Eastern Art Online, Yousef Jameel Centre for Islamic and Asian Art

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Plaque with a makara, or aquatic monster


    • Ground floor | Room 12 | India to 600

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Publications online

  • Indian Art in the Ashmolean Museum by J. C. Harle and Andrew Topsfield

    Indian Art in the Ashmolean Museum

    The makara, a half-aquatic monster, is perhaps the most frequent depicted fabulous animals in Indian art. This relief formed part of a frieze on one of the innumerable brick temples, of which only a handful have survived, built during and after the Gupta period in northern India. Not only were the niches filled with large, nearly life-sized reliefs of the principal deities, but the upper storeys were thronged with figures, some fanciful like this one, some even humorous, amidst the moulded brick architectural motifs.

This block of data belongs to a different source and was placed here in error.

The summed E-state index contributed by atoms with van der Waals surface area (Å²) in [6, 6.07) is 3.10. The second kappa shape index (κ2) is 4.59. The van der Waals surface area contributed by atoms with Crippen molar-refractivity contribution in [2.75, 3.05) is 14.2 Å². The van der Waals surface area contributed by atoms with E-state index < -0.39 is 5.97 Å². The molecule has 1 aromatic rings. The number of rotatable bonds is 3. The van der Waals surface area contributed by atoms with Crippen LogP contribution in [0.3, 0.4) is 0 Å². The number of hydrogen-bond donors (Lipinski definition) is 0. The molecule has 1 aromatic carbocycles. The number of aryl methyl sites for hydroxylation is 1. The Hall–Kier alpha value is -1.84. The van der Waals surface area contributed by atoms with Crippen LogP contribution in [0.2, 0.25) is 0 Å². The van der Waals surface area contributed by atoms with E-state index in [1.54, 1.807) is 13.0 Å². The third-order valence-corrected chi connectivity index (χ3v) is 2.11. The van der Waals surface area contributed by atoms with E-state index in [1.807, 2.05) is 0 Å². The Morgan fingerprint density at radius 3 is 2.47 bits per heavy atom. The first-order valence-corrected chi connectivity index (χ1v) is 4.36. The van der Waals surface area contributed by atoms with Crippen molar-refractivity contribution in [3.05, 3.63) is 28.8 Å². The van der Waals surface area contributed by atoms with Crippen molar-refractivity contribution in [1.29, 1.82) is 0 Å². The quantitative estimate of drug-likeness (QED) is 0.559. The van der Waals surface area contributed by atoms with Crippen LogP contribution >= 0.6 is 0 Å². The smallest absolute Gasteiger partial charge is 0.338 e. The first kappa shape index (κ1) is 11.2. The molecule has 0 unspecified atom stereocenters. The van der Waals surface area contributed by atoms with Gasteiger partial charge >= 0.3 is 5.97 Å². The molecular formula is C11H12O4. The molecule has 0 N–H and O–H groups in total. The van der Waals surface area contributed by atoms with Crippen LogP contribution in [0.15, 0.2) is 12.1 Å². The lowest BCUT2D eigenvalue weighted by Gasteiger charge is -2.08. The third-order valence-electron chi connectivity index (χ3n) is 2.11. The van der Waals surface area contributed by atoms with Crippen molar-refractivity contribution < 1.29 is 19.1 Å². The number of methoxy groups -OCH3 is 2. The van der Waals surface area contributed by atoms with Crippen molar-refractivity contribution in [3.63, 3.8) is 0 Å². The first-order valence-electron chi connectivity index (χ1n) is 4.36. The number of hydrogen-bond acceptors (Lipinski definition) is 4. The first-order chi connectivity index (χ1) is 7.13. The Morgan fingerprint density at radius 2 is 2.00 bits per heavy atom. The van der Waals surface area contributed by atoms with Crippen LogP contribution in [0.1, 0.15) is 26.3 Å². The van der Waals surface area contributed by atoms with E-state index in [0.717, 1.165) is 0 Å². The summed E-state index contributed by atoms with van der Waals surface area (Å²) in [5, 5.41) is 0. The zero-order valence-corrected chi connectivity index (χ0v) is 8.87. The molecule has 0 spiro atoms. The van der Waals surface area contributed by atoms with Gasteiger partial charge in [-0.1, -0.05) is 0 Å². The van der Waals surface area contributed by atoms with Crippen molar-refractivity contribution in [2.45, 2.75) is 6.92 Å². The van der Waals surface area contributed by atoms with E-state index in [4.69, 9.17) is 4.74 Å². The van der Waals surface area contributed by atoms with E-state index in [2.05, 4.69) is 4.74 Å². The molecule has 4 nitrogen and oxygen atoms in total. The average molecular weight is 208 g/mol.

Brio is one of the characteristics of the larger Gupta terracottas such as this one. Modelled with great freedom, the artist has managed to convey in clay the aquatic, almost slimy, texture of the beast’s paws and snout; whereas the rear portion transforms itself, without the slightest awkwardness in the transition, into the great curling vegetal scrolls which are one of the glories of Gupta sculpture, both in stone and terracotta. The high relief and “lateral” cutting are one of the hallmarks of the style at its pinnacle.

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